I am creating a RTS with Unity/C#, and have noticed a problem synchronising build queues. Is there an ideal solution to handle button prediction?

I think I may have overengineered the solution... Presently when the client clicks a button, it sends a request to the server. The server validates the request (cost if applicable) and then returns the order to create the build queue item. Consequently, when the client clicks a button there's a noticeable lag.

Is server validation for button presses, like build queues, in a client-server model overkill? What would be the ideal solution?

  • \$\begingroup\$ Can you give an example of a case when a queue operation should fail, based on information the client doesn't yet know? \$\endgroup\$ – DMGregory Aug 28 '18 at 16:09
  • \$\begingroup\$ @DMGregory I would assume if someone tried to cheat on a client. Are you saying practically speaking there really shouldn't be any fail cases? \$\endgroup\$ – inappropriateCode Aug 28 '18 at 16:11
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    \$\begingroup\$ If the player has modified the client to cheat, they can modify it to show whatever the heck they want on their screen — including showing the item in queue even if the server says no. So your validation isn't there for the cheaters' benefit. It's for the benefit of the ones who are playing by the rules, ensuring they see a consistent game state and that other players' cheating attempts can't impact their game. So, for client-side features, your main concern is that your data may be out of date (eg. if another player recently stole resources from me so I can't afford the item I'm queuing) \$\endgroup\$ – DMGregory Aug 28 '18 at 16:26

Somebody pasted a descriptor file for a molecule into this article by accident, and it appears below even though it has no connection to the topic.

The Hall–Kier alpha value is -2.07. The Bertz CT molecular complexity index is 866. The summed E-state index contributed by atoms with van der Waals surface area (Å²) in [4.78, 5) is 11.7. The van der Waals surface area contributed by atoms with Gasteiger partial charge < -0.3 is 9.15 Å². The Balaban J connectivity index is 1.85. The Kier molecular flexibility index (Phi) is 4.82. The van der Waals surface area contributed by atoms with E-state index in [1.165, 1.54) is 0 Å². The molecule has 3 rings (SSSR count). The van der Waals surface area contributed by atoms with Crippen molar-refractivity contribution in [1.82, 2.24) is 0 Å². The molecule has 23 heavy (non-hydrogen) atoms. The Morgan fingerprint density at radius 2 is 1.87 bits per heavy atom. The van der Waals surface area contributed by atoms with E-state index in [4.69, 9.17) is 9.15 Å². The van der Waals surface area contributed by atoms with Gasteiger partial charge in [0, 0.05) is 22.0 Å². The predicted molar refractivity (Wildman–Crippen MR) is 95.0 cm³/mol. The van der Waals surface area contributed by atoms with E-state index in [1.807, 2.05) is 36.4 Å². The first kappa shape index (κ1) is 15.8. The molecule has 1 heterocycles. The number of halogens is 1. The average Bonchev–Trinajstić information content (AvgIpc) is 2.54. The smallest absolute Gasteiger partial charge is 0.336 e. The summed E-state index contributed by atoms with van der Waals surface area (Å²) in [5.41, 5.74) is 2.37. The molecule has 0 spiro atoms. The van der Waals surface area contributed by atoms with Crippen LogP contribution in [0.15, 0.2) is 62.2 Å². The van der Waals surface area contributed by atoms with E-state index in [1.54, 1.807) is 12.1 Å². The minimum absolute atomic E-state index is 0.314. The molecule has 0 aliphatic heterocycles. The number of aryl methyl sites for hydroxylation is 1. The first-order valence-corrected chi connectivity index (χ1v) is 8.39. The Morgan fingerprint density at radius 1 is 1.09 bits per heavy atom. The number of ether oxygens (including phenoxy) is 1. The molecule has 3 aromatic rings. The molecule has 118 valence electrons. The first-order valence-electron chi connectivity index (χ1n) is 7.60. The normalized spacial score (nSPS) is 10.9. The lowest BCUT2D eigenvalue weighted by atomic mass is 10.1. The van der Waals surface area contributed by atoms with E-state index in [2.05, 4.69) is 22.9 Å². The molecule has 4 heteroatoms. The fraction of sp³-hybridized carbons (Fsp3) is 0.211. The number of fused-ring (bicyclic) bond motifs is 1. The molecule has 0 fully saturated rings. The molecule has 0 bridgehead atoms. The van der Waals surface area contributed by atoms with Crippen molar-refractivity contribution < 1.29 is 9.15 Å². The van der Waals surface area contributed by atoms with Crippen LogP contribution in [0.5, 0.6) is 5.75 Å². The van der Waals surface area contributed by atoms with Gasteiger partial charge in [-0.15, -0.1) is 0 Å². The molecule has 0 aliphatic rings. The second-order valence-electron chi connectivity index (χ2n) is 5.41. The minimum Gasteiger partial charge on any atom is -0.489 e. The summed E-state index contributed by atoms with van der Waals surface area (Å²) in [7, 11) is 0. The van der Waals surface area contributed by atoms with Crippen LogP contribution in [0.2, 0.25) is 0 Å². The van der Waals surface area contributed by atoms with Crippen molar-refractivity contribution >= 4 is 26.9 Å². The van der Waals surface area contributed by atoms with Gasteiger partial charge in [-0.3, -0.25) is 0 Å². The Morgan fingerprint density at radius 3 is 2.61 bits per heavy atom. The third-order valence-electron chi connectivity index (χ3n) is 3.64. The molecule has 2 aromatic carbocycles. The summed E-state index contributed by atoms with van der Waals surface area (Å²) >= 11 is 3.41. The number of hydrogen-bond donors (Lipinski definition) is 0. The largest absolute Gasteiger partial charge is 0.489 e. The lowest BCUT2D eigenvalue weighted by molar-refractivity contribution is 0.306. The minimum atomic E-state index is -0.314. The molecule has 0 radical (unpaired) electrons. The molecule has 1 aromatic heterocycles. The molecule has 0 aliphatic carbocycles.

• \$\begingroup\$ @DMGregory It seems like what you're saying could be an answer? \$\endgroup\$ – inappropriateCode Aug 28 '18 at 18:00
  • \$\begingroup\$ It's meant to be a question. What situations do you have in your game where a non-cheating client might fail to queue an item? Knowing that, we can help you design a system that correctly handles those failure cases. \$\endgroup\$ – DMGregory Aug 28 '18 at 18:09

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